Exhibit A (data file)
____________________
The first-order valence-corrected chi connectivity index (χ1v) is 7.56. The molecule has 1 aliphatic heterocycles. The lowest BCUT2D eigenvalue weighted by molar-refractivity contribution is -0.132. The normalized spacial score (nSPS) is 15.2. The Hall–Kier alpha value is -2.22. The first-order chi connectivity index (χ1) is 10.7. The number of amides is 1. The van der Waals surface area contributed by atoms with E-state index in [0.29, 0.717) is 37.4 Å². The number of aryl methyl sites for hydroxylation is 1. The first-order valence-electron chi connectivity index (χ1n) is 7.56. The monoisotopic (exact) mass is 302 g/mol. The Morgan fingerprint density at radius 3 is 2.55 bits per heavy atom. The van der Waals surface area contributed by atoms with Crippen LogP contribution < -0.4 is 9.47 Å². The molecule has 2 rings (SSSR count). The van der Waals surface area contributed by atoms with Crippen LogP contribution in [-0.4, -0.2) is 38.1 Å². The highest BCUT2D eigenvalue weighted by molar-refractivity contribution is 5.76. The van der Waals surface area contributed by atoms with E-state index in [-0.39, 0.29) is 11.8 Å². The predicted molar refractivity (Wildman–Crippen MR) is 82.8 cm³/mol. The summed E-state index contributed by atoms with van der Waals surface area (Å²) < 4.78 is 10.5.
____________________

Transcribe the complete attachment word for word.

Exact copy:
The first-order valence-corrected chi connectivity index (χ1v) is 7.56. The molecule has 1 aliphatic heterocycles. The lowest BCUT2D eigenvalue weighted by molar-refractivity contribution is -0.132. The normalized spacial score (nSPS) is 15.2. The Hall–Kier alpha value is -2.22. The first-order chi connectivity index (χ1) is 10.7. The number of amides is 1. The van der Waals surface area contributed by atoms with E-state index in [0.29, 0.717) is 37.4 Å². The number of aryl methyl sites for hydroxylation is 1. The first-order valence-electron chi connectivity index (χ1n) is 7.56. The monoisotopic (exact) mass is 302 g/mol. The Morgan fingerprint density at radius 3 is 2.55 bits per heavy atom. The van der Waals surface area contributed by atoms with Crippen LogP contribution < -0.4 is 9.47 Å². The molecule has 2 rings (SSSR count). The van der Waals surface area contributed by atoms with Crippen LogP contribution in [-0.4, -0.2) is 38.1 Å². The highest BCUT2D eigenvalue weighted by molar-refractivity contribution is 5.76. The van der Waals surface area contributed by atoms with E-state index in [-0.39, 0.29) is 11.8 Å². The predicted molar refractivity (Wildman–Crippen MR) is 82.8 cm³/mol. The summed E-state index contributed by atoms with van der Waals surface area (Å²) < 4.78 is 10.5.